One-way ANOVA clarified that there was no significant difference in the discrimination ratios 24 hours after training between the control group and the groups receiving UD.

5. Discussion

In the present study, the amnesic effect of U. dioica consumption on learning and memory was evaluated using the NOR task, which has emerged as a popular method for testing nonspatial memory in rodents. This task exploits the natural tendency of rodents to explore novel items; based on the amount of time that rodents spend exploring the presented objects, inferences about memory can be established (18).

Our results showed that in an object-recognition task 24 hours after a training trial, the mice that had been treated with UD immediately before the training session demonstrated a lower ability to recognize a previously presented object. In contrast, the other groups that received nettle showed some memory activity during the test period. This result probably indicates that memory impairment is a side effect of acute administration of aqueous extract of U. dioica.

Unlike our results, there are some reports on the effect of UD in spatial memory, using a Morris water maze task in diabetic mice; for example, the consumption of hydro-alcoholic extract of UD (50 mg/kg i.p.) improved memory after 60 days (14). The chronic administration of hydro-alcoholic extract of UD (100 mg/kg/day p.o.) enhanced spatial and associative memory at the end of 12 weeks (13). Nettle supplementation for 8 weeks had a potential effect of decreasing the level of brain injury caused by N-methyl-D-aspartate lesions in rats (19). In previous studies, chronic administration of UD enhanced cognitive function and there were beneficial effects of UD in cognitive disorders (13, 14). UD is a rich source of acetylcholine, 5-hydroxytryptamine, choline acetyltransferase, ferulic acid, carotene, lutein, myricetin, quercetin, kaempferol, and caracole, which are known for their involvement in neuronal function (4-8).

One physiological action of the aqueous extract of UD is an antihyperglycemic effect through the reduction of intestinal glucose absorption (10). Evidence indicates that peripheral glucose levels exert an important influence on memory storage (20). Glucose administration attenuates spatial memory deficits (21) and enhances memory in humans and rodents (22, 23). Glucose can also temporarily enhance hippocampal-dependent memories during encoding, which creates delayed memories (24). Hippocampal function is facilitated by glucose administration in learning and memory processes, such as inhibitory avoidance conditioning (20), spontaneous alternation (25), delayed recall (26), and the radial arm maze (27). It seems that the hyperglycemic properties of UD cause memory impairment 24 hours prior to the object-recognition test.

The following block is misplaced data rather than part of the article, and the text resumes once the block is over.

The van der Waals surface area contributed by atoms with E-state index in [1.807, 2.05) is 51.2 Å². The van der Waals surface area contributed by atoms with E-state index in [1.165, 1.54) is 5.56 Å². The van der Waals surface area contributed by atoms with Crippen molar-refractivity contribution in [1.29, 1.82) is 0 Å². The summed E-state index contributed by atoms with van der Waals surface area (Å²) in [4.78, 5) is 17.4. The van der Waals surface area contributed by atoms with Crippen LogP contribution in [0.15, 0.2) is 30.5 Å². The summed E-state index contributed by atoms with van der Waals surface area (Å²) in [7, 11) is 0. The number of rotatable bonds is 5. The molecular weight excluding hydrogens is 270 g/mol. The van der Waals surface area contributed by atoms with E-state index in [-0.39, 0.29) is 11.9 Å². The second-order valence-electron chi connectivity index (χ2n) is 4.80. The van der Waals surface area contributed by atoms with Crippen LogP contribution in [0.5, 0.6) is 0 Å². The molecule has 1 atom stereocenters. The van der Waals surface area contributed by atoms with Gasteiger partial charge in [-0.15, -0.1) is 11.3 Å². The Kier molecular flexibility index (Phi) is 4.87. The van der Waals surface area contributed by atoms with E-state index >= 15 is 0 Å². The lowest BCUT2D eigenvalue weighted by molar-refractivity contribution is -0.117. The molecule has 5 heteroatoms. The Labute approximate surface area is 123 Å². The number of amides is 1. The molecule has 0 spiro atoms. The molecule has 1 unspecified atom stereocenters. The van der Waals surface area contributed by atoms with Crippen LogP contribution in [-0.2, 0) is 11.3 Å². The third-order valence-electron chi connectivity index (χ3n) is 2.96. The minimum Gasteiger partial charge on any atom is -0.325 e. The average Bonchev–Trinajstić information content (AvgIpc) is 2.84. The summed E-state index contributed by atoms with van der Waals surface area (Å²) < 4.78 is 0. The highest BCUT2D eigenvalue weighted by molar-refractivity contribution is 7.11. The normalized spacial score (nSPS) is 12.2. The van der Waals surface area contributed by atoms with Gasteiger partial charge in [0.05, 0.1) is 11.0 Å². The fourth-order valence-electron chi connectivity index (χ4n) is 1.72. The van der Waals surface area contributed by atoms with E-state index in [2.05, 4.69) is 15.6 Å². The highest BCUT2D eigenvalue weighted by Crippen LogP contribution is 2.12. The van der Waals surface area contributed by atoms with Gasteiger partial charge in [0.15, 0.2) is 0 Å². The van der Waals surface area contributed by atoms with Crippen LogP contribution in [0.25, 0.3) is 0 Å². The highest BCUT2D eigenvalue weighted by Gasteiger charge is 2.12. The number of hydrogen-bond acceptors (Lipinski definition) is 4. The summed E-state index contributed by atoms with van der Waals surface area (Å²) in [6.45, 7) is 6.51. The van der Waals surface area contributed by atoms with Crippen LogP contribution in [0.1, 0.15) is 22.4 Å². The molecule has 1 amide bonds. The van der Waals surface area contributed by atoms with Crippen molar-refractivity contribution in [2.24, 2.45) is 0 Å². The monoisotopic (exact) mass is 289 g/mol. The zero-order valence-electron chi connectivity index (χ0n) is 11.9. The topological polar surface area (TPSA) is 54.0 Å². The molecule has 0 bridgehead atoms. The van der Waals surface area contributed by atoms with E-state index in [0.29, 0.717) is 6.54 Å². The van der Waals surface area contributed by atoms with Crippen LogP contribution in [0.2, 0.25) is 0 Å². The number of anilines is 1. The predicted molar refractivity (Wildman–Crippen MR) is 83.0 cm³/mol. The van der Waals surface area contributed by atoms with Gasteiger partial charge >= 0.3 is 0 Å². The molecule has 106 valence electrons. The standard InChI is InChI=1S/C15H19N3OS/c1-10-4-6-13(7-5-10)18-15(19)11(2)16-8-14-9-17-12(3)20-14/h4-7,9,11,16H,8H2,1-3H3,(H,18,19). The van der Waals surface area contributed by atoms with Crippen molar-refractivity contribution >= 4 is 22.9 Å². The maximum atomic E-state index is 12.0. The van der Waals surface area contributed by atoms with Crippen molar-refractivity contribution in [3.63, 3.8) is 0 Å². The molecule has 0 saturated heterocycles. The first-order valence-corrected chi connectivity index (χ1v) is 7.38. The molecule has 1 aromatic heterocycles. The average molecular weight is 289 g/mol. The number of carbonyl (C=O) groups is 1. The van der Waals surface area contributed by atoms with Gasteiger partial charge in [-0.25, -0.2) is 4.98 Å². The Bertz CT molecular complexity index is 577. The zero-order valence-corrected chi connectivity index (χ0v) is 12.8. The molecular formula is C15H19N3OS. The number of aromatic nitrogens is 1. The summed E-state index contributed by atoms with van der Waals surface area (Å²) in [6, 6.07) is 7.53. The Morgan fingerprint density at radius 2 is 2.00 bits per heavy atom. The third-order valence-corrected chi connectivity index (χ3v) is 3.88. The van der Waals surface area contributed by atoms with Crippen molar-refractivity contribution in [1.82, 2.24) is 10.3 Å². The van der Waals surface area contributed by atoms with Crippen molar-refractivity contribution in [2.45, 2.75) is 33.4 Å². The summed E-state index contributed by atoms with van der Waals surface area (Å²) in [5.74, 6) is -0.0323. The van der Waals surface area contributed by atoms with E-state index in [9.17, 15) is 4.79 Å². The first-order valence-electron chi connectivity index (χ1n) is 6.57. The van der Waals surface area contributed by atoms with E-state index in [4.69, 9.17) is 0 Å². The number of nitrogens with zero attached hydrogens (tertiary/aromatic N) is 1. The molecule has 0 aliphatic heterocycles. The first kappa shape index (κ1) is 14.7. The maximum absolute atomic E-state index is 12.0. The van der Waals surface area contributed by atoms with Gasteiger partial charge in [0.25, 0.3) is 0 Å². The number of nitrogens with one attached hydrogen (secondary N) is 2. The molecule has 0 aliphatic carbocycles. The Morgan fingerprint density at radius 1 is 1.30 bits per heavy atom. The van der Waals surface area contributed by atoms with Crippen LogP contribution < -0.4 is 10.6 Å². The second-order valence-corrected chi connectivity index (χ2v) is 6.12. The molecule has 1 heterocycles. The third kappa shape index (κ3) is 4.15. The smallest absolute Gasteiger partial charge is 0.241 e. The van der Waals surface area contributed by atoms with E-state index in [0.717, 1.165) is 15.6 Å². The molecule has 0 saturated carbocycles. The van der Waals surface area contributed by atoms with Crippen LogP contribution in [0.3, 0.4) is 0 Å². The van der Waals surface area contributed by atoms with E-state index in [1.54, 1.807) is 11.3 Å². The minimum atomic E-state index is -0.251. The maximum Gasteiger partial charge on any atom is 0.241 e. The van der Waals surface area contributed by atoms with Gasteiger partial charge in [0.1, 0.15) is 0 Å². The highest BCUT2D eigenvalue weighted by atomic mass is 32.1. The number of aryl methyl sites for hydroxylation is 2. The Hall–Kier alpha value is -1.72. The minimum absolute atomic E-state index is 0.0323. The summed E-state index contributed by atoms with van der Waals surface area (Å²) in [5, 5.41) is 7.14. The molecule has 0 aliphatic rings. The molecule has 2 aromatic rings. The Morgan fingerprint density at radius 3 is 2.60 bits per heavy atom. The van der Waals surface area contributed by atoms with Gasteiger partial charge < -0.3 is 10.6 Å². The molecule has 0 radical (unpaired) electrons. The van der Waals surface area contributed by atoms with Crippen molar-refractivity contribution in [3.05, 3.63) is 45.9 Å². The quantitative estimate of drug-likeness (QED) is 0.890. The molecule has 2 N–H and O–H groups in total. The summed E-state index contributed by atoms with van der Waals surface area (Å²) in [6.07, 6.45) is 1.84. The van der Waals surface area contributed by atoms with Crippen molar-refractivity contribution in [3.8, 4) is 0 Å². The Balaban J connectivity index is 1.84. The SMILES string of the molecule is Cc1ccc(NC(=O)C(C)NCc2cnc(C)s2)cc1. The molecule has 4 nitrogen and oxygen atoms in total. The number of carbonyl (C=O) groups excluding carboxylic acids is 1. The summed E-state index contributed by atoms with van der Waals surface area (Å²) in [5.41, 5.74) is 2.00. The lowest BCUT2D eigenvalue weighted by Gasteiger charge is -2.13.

In conclusion, acute administration of aqueous extract of UD decreases recognition memory. These facts show that further studies on the effects of systemic administration of UD in different subfields of memory and cognition, using pharmacological and physiological approaches, are necessary.


This work was supported by a grant from Hamadan University of Medical Sciences.


Authors’ Contribution: Study concept and design, analysis and interpretation of data, and critical revision of the manuscript for important intellectual content: Nasrin Hashemi-Firouzi, Marjan Akhavan, Alireza Komaki, and Siamak Shahidi; acquisition of data, statistical analysis, and drafting of the manuscript: Marjan Akhavan, Nasrin Hashemi-Firouzi, and Siamak Shahidi; administrative, technical, and material support: Siamak Shahidi and Alireza Komaki; study supervision: Siamak Shahidi.
Conflict of interest: The authors declare that there is no conflict of interest.
Funding/Support: This work was supported by a grant from Hamadan University of Medical Sciences.


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Figure 1.

Effect of UD on the Discrimination Index on the Object-Recognition Task 24 Hours After the Training Trial
The data were analyzed with one-way ANOVA followed by a Tukey post hoc test. Values are mean ± SEM (n = 7 per group). *P < 0.05 compared to other groups.